Quadro P4000 Testing

Quadro P4000 Review

Recently we have been able to do some more graphics card testing for the Pascal cards from NVIDIA. With more software on the market taking advantage of the GPU for compute purposes the graphics card is taking on an even more critical role depending on the users workflow and needs.

Externally the P4000 is almost identical to previous generation M4000. The P4000 remains a single slot card with four display port connections that are now 1.4 spec versus the 1.2 with the M4000. The specifications have increased with the new Pascal architecture to give a significant boost in performance while keeping the same form factor and power consumption.

With the change to the P series the 4000 series card now has 1792 CUDA cores compared to the M4000’s 1664. The P4000 still has 8GB of memory just like the M4000 but with an increased bandwidth of 243 GB/S from 192GB/S in the M4000. The increased performance and updated display port connections allow th

e P4000 to support up to four 5K monitors @ 60Hz or four 4k monitors @ 120Hz.

The tests for this card were all ran on our standard benchmarking machine using an Intel Xeon E3-1270 v5 CPU, 32 GB of ECC RAM and a Samsung SSD to allow straight across comparisons to the previous test results. In addition to the standard tests a new benchmark using SolidWorks Visualize has been added to highlight the GPU rendering capabilities. This is possibly the last generation of cards that will be tested on this machine since we have a new testing machine in the works to take advantage of the latest hardware. More information on that in the next few weeks as the P-series testing is completed.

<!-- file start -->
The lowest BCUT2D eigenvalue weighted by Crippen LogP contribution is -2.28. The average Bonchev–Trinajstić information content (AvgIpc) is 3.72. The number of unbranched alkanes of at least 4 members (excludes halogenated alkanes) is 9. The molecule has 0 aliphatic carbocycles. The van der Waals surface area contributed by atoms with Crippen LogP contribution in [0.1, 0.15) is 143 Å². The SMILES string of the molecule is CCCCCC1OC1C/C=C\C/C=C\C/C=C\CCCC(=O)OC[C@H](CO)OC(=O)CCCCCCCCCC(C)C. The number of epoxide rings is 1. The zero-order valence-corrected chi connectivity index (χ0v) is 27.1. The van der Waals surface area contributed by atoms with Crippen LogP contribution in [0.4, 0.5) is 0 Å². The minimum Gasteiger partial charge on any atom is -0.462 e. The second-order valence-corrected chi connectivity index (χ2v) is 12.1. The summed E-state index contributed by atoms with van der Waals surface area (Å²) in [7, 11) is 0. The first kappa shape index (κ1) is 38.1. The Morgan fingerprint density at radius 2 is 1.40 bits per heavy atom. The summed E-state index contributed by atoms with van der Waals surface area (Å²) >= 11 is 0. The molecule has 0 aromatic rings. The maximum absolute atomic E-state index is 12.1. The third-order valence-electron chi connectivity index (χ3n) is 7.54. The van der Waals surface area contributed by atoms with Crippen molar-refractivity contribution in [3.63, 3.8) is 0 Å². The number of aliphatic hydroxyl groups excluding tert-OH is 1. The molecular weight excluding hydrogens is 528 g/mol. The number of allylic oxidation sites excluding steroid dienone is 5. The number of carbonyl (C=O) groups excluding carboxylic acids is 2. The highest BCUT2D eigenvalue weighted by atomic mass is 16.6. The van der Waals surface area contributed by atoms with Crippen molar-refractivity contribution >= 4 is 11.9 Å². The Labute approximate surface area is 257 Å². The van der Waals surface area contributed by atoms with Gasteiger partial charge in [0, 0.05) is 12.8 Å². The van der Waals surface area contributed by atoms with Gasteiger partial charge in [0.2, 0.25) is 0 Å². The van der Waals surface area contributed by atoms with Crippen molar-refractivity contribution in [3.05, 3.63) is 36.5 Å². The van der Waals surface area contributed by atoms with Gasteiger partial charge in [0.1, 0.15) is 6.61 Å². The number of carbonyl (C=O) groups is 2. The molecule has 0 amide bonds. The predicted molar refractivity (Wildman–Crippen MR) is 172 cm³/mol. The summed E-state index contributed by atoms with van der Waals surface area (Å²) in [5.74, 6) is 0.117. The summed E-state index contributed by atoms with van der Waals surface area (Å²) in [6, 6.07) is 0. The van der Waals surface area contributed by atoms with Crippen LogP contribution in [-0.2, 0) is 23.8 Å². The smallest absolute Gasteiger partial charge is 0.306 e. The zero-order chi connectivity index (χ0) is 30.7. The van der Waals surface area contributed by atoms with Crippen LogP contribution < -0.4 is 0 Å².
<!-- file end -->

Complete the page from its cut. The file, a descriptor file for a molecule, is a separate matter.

Results

CAD Benchmarks for Quadro P4000

CAD Benchmarks for Quadro P4000

 

Conclusion

This card proved to be an interesting benchmark. Test scores from SPECView and the TMC scripted test showed remarkable improvement but the Cinebench score only improved by 7%. In actual usage in a CAD workflow (SolidWorks/AutoCAD) the M4000 and P4000 perform about the same when it came to user experience. Once part of the workflow reaches a heavy GPU load though there is a major difference in performance. Since currently (if buying new) the P4000 and M4000 are very similar in price the P4000 would be the best choice. The next test will be on a P2000 which could be interesting if the gains from M series to P series are similar on the lower range cards.

Unfortunately, there was not a chance to test the 5k capabilities of the card since we do not have any 5k monitors or a real reason to purchase one yet. Many customers are still working on adjusting to the availability of 4k monitors so I doubt 5k will be common in CAD anytime soon. If or when the opportunity comes up though we will test and update with the results here.